Pontificia Universidad Católica de Chile (PUC)
Chilean university “translates” software for Uruguayan and Mexican deaf people
The free access system developed by specialists at the Chilean university is now being adapted for children in other Latin American countries.
Wednesday, June 30, 2010
Category: Education - Business - Technology
In addition to translating Sueñaletras the team is working on another system designed for children with hearing impairments: Dicciseñas
The Technology Development Center at the Psychology Faculty of the Pontificia Universidad Católica (PUC) created Sueñaletras (Letterdreamer), an innovative and practical free-access software to facilitate reading for deaf children.
Up until now the software had only benefited Chilean children, something that will begin to change this year, as experts from the academic institution will translate the system to the sign language for the deaf that is used in Uruguay and Mexico.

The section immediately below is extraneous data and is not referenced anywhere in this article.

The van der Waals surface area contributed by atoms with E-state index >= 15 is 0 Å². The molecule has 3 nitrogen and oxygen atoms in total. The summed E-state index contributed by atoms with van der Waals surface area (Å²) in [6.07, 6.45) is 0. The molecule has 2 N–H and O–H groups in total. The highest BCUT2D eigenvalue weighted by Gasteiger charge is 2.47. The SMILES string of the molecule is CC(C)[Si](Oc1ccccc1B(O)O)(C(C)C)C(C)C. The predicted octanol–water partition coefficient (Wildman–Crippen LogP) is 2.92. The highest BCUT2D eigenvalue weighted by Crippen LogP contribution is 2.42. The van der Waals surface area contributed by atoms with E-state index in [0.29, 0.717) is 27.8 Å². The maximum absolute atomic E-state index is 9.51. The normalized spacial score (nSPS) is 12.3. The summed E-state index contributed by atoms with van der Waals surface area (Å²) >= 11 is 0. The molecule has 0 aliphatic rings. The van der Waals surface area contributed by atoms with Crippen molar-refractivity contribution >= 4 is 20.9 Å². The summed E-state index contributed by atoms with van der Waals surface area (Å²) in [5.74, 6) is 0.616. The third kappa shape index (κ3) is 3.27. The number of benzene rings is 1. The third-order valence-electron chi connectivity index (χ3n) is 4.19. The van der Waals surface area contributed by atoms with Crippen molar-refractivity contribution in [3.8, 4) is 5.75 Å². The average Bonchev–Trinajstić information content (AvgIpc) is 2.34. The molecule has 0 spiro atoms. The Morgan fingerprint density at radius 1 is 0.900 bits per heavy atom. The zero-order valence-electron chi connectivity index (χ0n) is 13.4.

The initiative has the support of the Inter-American Development Bank (IDB), whose specialists and Chilean counterparts are working with deaf children from both countries. Along with this work, the experts are developing a transfer methodology that allows other countries to adapt the software to their sing language autonomously.
According to Ricardo Rosas, director of the Technology Development Center, all deaf communities develop their own language and that is why they are different in each country, though he also acknowledges that there are far more similarities than there are between spoken languages.
In addition to translating Sueñaletras the team is working on another system designed for children with hearing impairments: Dicciseñas a sign language dictionary.
Once the first stage dedicated to working with children and teachers is over the group will work on the development of two new versions of the software and expects to launch them in Mexico and Uruguay in November this year. Like Sueñaletras, it will be totally free software.
The PUC, one of the most prestigious universities in the region, has implemented advanced teaching methods similar to those used at Stanford University in the United States.